First Ride, First Impressions, First Race.

2015 marks my third year racing for Pedals Bike Care, after 2014 being somewhat marred by a serious head injury at the start of the year I only managed a few races throughout the year. However, after a solid winter of training and some savings in the bank I will be racing a lot more this year and hopefully making a bit more noise as I do it. I will be competing in most rounds of the Scottish Enduro Series and four rounds of the Enduro World Series along with a few other select events. On the weekend of the 28th/29th of March I took part in the Tweedlove Vallelujah event and this marked the first outing for me on my new bike, a ‘Safety Orange’ Transition Patrol. This was my second race of the season, having raced the SES Round 1 at Innerleithen on the shop’s Banshee Spitfire demo bike, a great bike but having owned a size large last year the medium proved a little cramped over the race weekend! Still better than not racing and I managed a 13th place in Elite in my first outing in that category.

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At the beginning of the week it was uncertain whether I would race, but the search for a late entry proved successful and after a bit of a last minute build from James after the bike arrived two days before the race all was sorted.  I went into the shop on the Friday around midday to collect it. Having selected the Transition Patrol Build 2, we agreed to upgrade the wheels to some Hope Pro 2 hubs on WTB KOM rims. A couple other changes to the stock bike included the addition of some ODI SDG grips – a personal favourite, and also changing out the Scwalbe Rock Razer rear tyre for something a little more Scottish Sludge friendly.We also fitted the MRP AMg Chain Guide for full chain security and for those chainring rock moments that tend to occur when you are hanging on a technical stage.

 

The build of the bike as stock is pretty dialled with the fantastic SLX brakes on stopping duties and a Sram X1 drivetrain meaning a nice easy bottom gear for the transitions and a decent top gear for sprinting down fireroad (stage three I’m talking about you). Rockshox Pike upfront and Monarch Debonair out back also a great choice. Only negative for me is the rather long 175mm cranks, perhaps it is my XC and Road background but 170mm cranks are more my cup of tea. I’ll probably change them out for something a little shorter in the not too distant future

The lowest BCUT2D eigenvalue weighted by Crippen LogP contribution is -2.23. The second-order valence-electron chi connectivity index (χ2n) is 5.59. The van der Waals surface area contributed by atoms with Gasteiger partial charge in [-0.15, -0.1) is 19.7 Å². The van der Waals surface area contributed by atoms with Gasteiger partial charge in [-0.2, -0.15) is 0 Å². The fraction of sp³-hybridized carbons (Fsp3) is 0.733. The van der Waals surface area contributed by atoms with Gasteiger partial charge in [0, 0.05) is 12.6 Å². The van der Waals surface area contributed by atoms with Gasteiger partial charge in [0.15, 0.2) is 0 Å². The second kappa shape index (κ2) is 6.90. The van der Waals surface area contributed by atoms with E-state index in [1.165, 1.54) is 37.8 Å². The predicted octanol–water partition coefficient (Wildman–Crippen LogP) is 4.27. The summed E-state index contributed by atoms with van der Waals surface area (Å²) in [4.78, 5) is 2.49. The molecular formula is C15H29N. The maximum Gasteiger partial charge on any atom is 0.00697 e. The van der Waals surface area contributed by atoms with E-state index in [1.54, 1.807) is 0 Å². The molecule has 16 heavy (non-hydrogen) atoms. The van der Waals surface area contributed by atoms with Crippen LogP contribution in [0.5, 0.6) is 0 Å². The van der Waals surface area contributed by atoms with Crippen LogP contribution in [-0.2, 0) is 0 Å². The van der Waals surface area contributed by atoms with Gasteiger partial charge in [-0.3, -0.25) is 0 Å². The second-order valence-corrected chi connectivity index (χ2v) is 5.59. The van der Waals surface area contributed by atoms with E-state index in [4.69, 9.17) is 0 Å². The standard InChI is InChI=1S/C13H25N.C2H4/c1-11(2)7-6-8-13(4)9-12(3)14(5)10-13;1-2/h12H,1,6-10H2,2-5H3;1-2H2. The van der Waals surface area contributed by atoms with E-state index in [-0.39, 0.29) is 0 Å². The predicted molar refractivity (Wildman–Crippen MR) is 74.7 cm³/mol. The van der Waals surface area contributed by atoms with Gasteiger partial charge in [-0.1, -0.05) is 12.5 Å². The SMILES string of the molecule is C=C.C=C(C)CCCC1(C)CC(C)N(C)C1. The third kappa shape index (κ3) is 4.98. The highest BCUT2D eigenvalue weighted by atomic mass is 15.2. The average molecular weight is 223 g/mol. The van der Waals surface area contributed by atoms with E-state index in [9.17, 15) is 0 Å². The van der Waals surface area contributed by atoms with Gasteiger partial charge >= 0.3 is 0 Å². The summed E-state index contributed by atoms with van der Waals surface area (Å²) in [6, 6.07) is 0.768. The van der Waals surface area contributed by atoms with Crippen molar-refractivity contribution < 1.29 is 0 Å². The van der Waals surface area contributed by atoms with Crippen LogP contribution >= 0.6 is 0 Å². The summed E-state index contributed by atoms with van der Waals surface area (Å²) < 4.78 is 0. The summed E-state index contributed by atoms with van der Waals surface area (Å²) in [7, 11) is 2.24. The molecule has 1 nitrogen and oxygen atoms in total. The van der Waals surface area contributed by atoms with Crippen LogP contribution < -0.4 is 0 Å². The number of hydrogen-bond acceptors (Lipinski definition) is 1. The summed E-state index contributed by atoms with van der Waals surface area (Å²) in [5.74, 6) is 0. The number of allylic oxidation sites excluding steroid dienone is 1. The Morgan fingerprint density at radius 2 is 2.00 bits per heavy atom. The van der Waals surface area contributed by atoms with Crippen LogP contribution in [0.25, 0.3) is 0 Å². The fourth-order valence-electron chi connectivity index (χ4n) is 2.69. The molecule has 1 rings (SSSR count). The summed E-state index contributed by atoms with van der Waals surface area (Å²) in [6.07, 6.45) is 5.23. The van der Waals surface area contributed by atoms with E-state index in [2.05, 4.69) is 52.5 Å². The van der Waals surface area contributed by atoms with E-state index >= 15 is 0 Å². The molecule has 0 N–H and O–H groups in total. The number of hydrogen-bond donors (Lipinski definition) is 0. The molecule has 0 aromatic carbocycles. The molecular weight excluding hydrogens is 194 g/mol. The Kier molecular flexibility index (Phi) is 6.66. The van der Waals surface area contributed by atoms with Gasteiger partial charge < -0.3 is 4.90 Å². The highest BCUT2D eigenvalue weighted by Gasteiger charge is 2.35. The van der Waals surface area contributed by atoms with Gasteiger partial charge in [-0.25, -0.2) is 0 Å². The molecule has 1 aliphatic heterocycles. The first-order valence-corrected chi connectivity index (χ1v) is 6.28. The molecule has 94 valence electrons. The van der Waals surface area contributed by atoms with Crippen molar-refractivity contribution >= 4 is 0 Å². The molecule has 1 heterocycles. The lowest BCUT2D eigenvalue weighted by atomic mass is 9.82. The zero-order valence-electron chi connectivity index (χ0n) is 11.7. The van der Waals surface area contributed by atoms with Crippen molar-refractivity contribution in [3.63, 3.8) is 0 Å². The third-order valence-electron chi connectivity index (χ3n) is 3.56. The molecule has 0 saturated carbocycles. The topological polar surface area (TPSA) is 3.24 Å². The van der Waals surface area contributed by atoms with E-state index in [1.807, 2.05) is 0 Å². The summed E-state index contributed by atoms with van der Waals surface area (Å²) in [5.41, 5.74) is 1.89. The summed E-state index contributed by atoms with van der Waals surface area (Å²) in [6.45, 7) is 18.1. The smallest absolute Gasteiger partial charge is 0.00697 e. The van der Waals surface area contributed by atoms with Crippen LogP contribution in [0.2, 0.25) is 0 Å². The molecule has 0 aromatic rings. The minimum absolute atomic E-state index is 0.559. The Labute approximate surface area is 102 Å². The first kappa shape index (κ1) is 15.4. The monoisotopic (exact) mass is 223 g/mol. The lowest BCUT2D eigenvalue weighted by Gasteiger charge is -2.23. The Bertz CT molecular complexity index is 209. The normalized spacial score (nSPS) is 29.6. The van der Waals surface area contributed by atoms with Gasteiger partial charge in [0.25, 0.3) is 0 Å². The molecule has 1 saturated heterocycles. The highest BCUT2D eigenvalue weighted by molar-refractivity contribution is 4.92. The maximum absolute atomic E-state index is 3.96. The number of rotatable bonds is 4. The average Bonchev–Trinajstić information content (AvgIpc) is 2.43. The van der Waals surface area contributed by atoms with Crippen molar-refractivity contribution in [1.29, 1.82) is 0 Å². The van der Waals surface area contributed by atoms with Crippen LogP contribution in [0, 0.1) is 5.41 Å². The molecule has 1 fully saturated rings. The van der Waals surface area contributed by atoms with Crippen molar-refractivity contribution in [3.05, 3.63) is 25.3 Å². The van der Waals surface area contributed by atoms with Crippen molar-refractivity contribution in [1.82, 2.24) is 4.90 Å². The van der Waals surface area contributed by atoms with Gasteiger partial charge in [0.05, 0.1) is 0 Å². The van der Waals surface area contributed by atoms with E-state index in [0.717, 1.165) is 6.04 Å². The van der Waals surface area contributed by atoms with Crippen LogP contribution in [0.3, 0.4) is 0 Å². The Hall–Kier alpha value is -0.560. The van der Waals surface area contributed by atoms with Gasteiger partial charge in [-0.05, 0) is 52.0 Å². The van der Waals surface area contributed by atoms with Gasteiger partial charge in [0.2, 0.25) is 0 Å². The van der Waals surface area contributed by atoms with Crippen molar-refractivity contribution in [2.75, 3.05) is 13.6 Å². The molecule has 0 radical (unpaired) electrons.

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After getting the bars cut down from a monstrous 800mm width down to a manageable 760mm, the bike was ready to roll. After a couple skids, endos and wheelies round the block I immediately felt at home on the bike. A quick setup of suspension pressure, two magic tokens into the Rockshox Pikes and an extra spacer under the stem and I was ready for the weekend.

 

After arriving in Selkirk Saturday morning myself and two friends headed out for a lap of the circuit, as stage 1 was removed from the race due to the weather we headed up to stage two which started at the top of The Three Brethren. First impressions climbing the bike was that it put me in a very comfortable climbing position, the size large felt spot on in terms of reach and the seat angle being suitably steep put me in a great position for spinning the pedals. Standing just under 5 Foot 10 and being surprisingly lanky for my height the bike felt the perfect size, I know I tend to favour slightly larger bikes that allow me to run a nice short stem, having ridden and owned mediums in the past I know they don’t fit quite right, this size large Patrol felt ideal. A lot has been made about the Giddy Up platform being a big improvement over Transitions old platform. Having previously owned a Transition Bandit I can definitely vouch for this improved pedalling. I still felt the need to flip the lever to pedal mode for prolonged smooth climbs as I often move in and out the saddle while climbing but happily rode the suspension fully open for singletrack climbs and rolling terrain with no noticeable pedal bob.

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First time riding the bike in anger was my first practise run down stage 2 and hitting the early turns in the stage and letting the bike slide felt fantastic. The bike felt super stable at speed but I felt comfortable throwing it from one turn into the next. Transition definitely know how to make a fun bike. The bike felt super solid and predictable and I quickly forgot about it and could focus on the trail.